Scary responsegreenspun.com : LUSENET : TimeBomb 2000 (Y2000) : One Thread
The following incident has been modified to protect identities but the substance is quite real.
A good friend of mine on the West coast is a major administrative figure in a large academic medical center. At a meeting last week, he was placed in charge of evaluating their Y2K compliance of everything OTHER than their mainframe/network. This is actually a lot of stuff and includes things like MRI, CAT scanners, ultrasound equipment and other standalone systems. (Note: obviously they are getting started WAY late!!). Much of the radiology equipment is non-compliant. The manufacturers told him this only when directly asked. My friend asked when he could expect the software updates and a price quote, he was told the EARLIEST would be October of 1999. In other words, don't count on your equipment working properly on Y2K. By the way, the manufacturer is the same company that built many of the US nuclear reactors!! Doesn't give you a lot of confidence.
-- Ronald Herring (email@example.com), September 07, 1998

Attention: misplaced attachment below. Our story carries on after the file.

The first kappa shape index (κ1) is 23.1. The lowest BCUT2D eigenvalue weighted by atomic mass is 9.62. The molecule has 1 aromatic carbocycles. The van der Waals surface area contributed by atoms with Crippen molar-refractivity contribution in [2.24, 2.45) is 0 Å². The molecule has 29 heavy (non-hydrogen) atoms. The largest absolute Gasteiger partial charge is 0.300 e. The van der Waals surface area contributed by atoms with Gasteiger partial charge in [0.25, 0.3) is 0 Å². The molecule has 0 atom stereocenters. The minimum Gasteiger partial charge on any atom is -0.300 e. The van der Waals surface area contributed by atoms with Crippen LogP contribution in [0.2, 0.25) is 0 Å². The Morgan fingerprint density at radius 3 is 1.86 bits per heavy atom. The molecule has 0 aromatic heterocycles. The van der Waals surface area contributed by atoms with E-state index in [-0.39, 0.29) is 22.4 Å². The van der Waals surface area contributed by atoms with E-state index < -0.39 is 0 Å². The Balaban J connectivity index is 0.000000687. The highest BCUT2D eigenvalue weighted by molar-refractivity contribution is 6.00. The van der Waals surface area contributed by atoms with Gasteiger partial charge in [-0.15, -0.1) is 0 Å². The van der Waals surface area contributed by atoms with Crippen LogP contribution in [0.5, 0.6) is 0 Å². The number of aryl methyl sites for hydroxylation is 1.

Do you know if the non-compliance will lead to equipment failure or just irritation. If failure, does this mean that certain medical procedures cannot be carried out. Thanks.
-- Richard Dale (firstname.lastname@example.org), September 08, 1998.
Might be both ways: consider medicines. If the program gets a bad date calculated, it says "Everything onthis shelf is 99 years old." The rules say: "If outdated, throw out."
But does the person (doctor) actually throw out the medicine? Some government bureacrats would insist the doctor throw it away, some older, wiser, bureacrats will not. Most doctors would ignore the list, I hope.
(Some brain dead illerate assistants would read the list and do it anyway.)
-- Robert A. Cook, P.E. (email@example.com), September 08, 1998.